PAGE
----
The Justice Department has announced that it will appeal a federal judge’s ruling that blocked federal agencies from enforcing certain parts of President Donald Trump’s revised travel ban.
“The Department of Justice strongly disagrees with the Maryland federal district court’s ruling, and looks forward to defending the President’s Executive Order seeking to protect our Nation’s security,” a DOJ spokesperson told ABC News.
U.S. District Judge Theodore Chuang ruled that the plaintiffs had standing and a likelihood of success on the merits of their claims, including claims that the executive order discriminated on the basis of religion.
The nationwide preliminary injunction will remain in place indefinitely until it is either lifted by the Maryland judge or overturned by a higher court.
The Trump administration is appealing the Maryland decision to the Fourth Circuit Court of Appeals.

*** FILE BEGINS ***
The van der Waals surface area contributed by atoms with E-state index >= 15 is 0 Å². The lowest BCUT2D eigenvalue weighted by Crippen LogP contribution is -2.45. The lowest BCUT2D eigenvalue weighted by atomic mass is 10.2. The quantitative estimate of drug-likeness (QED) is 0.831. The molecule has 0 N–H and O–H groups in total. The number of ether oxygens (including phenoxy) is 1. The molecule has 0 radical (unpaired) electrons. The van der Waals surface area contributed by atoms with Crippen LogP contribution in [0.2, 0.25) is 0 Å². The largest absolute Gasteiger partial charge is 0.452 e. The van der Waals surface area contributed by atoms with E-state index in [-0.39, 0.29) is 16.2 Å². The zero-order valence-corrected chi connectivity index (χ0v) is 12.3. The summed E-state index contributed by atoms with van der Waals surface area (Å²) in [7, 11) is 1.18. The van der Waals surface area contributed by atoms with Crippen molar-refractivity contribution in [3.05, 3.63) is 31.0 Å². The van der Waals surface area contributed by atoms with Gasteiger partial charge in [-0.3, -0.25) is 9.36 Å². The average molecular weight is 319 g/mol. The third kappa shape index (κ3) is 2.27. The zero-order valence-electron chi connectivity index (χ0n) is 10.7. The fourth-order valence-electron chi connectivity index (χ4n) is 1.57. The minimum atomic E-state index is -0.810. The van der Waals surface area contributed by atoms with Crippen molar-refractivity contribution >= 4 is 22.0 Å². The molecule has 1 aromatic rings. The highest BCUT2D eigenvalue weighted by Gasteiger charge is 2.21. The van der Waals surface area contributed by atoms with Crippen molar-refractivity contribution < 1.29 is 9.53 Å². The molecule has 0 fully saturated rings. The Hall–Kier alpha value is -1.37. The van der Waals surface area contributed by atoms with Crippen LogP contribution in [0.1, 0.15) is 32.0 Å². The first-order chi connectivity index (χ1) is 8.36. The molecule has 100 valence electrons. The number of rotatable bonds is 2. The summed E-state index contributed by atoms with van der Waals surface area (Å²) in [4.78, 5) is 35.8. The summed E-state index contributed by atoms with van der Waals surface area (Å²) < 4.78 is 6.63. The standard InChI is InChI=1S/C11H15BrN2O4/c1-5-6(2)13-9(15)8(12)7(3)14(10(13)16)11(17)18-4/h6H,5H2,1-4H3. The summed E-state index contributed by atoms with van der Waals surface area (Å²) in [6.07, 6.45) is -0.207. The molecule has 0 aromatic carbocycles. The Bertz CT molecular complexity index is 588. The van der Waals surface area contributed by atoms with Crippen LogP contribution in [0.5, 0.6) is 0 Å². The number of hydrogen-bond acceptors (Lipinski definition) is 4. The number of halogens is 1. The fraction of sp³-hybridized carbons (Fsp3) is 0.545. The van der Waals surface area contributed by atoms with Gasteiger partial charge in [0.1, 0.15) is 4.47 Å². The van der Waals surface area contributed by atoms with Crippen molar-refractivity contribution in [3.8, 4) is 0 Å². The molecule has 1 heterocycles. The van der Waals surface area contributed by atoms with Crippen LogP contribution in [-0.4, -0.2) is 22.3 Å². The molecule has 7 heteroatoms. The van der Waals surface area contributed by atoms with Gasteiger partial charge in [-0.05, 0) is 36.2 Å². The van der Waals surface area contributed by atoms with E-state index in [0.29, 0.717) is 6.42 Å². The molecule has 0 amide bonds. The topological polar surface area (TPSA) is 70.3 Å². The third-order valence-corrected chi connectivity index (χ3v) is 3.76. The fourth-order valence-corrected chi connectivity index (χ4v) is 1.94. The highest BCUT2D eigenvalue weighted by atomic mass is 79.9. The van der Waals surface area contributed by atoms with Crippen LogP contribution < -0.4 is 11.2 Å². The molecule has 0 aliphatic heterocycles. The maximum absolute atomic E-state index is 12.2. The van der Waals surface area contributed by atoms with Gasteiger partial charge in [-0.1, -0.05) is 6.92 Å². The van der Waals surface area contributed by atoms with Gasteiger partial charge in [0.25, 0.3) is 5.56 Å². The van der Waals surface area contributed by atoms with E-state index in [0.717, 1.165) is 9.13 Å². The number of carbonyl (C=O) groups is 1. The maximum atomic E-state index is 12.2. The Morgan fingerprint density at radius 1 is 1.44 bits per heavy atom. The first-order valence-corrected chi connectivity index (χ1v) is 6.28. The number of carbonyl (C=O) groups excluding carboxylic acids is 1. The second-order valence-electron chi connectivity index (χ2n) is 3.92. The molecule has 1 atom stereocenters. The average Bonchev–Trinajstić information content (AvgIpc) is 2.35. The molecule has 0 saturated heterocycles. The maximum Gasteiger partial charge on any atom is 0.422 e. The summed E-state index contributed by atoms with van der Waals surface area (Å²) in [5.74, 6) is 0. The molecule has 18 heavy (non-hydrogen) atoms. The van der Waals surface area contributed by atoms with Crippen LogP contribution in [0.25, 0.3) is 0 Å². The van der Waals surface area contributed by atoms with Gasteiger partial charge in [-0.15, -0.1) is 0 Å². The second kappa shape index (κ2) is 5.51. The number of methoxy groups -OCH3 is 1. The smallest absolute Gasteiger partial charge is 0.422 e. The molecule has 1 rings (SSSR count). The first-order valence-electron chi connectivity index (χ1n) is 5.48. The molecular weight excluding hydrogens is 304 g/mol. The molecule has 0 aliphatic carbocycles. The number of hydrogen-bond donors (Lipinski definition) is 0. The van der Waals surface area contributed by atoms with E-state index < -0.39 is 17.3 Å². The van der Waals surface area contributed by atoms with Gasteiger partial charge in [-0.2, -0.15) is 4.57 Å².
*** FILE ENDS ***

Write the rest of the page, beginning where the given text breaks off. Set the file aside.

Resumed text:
One day before the ruling in Maryland, a federal judge in Hawaii, U.S. District Judge Derrick Watson, made a more sweeping decision to freeze the president’s executive order, saying there was “significant and unrebutted evidence of religious animus driving the promulgation” of the revised order and its predecessor.
Watson’s ruling on Wednesday prevented core provisions of the executive order, affecting refugees and citizens of the six predominantly Muslim countries, from going into effect the next day.
At a rally in Nashville Wednesday night, President Trump slammed the decision as “an unprecedented judicial overreach.”
The Department of Justice said in a statement that it “strongly disagrees with the federal district court’s ruling, which is flawed both in reasoning and in scope.
The President’s Executive Order falls squarely within his lawful authority in seeking to protect our Nation’s security, and the Department will continue to defend this Executive Order in the courts.”